​Why I Don't Read My Kids' Mail

Here's something I never knew I felt strongly about until I came across a debate on Facebook -- reading your kids' mail. My kids don't really get a lot of mail, but what they do get is usually pretty innocent, and oh yeah, did I mention it's theirs, not mine?


But apparently moms are pretty divided on the subject, and some feel that reading their kids' mail is just par for the course of parenthood. I guess maybe it starts from when they're babies and you have to read their mail because they obviously can't?

Or maybe there's a little bit of Duggar in everyone? Jim Bob and Michelle Duggar are famously copied on all text messages their unmarried, adult children send to their paramours. You know, to keep 'em honest.

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I mean, I get it to some extent. We all want to know what's going on in our kids' lives, and as they get older, they tend to share less and less with us. Plus they're just kids, right? There isn't really any reasonable expectation of privacy when it comes to the people who lived in you for nine months, is there?

Except there is, at least in my world. Not reading my kids' mail is just the beginning of teaching them that they are their own people, capable of connections with the world outside of their parents. They don't need me looking over their shoulders for every little thing, and unless I thought they were doing drugs or something, why on earth would I invade their privacy and read their mail?

Boundaries are an important part of life, and how are you going to teach your kids to respect other people's if you don't respect theirs? Or maybe I just feel super personally about it since my ex-husband used to open letters addressed to me, and didn't understand why I got upset about it. What was I saying about boundaries again?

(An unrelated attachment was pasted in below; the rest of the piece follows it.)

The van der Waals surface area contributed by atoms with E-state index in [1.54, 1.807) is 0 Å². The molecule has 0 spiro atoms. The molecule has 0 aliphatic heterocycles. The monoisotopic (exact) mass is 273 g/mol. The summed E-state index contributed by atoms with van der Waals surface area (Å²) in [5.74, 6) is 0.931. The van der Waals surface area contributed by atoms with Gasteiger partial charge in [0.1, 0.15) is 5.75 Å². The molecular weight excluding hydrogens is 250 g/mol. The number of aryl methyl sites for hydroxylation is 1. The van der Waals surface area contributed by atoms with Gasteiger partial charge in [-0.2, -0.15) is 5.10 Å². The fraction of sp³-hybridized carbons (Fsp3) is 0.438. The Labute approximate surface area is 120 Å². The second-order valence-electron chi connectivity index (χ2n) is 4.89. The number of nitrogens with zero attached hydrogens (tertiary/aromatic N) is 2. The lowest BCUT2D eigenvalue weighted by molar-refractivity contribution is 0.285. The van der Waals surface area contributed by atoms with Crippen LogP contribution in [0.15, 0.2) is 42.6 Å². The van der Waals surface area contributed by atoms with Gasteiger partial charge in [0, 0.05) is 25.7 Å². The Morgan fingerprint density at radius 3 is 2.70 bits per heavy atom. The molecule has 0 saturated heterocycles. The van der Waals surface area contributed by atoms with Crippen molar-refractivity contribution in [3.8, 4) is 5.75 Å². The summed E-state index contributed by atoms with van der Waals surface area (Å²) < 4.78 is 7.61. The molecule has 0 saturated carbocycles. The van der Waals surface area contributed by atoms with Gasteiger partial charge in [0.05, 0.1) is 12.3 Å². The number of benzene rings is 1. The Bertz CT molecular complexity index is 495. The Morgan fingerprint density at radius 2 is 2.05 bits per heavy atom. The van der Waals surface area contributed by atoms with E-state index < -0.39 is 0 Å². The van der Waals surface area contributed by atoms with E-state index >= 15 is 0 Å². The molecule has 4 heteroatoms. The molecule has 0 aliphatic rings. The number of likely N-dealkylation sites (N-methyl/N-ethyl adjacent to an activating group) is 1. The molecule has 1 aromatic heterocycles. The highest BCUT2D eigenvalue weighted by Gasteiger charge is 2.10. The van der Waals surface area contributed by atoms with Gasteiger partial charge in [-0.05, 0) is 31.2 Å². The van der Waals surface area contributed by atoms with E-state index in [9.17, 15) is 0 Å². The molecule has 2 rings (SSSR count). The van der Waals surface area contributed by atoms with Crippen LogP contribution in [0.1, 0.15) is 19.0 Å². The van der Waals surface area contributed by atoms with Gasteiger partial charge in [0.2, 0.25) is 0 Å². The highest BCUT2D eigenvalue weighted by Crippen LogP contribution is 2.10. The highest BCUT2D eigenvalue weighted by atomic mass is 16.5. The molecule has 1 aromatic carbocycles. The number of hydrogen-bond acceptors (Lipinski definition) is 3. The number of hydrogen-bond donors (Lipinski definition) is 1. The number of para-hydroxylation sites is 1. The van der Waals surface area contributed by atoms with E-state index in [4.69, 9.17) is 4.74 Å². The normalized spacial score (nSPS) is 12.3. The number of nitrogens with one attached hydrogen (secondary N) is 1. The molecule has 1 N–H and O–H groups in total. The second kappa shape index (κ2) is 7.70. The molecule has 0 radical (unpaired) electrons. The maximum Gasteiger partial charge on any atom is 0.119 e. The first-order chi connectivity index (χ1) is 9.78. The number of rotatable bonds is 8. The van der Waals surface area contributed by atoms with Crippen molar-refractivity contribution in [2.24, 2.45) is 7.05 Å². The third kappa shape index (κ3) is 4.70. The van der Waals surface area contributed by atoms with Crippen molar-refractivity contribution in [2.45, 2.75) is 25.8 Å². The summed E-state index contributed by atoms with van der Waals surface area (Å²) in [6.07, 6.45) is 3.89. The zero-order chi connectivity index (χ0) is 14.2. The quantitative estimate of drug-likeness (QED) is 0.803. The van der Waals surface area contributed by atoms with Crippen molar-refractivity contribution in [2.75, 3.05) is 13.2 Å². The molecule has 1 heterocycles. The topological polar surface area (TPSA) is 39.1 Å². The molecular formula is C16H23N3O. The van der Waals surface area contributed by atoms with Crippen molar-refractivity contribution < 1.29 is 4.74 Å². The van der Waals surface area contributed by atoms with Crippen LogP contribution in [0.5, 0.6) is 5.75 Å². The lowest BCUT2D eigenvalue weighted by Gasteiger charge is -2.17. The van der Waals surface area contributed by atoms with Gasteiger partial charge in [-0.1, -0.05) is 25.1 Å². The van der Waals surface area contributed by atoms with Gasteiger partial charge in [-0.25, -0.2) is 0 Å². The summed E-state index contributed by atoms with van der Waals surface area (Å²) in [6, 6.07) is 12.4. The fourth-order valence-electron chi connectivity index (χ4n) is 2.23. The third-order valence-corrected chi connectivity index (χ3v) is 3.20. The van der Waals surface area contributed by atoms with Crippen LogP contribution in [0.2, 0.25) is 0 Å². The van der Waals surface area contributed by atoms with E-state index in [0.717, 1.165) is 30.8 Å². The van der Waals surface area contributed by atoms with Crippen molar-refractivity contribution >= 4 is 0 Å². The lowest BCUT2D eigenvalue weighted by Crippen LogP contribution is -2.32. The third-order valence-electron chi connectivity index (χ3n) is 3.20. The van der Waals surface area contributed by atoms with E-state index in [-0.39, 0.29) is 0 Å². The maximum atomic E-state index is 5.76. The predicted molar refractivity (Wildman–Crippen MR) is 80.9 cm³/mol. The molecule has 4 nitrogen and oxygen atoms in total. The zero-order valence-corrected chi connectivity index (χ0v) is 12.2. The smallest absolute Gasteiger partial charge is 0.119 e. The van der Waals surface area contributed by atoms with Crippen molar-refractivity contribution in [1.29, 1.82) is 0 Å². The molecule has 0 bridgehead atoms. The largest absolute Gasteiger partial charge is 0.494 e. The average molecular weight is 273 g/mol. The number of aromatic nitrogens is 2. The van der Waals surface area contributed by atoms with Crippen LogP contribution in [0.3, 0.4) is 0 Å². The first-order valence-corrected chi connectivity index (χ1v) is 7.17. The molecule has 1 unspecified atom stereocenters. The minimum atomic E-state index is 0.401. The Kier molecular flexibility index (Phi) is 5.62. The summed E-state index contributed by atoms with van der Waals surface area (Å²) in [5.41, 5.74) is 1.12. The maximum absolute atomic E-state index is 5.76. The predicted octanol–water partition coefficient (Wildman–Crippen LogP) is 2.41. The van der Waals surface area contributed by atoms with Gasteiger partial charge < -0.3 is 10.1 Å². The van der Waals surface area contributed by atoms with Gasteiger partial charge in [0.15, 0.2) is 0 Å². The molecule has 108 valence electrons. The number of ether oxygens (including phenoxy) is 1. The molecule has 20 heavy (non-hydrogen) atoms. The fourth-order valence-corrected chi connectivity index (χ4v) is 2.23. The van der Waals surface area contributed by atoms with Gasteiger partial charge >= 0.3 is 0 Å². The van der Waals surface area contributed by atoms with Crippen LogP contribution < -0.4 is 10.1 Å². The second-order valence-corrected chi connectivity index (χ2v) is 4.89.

They have a right to read their own mail without their mother (or anyone) screening it first. Besides, why steal that joy of opening a letter addressed to them? They're so rare these days, it almost feels like Christmas when a handwritten letter shows up in the mailbox.

Maybe I'm optimistic, or maybe I just haven't hit the dreaded teen years yet, but I want my kids to feel like they can come to me with any issues they may have. I want them to feel safe, and valued, and like they're able to make their own decisions about what they want to share with me. I want them to be autonomous individuals, and one very simple way I can give that to them is by not opening their mail.

Do you read your kids' mail?


Image via slgckgc/Flickr

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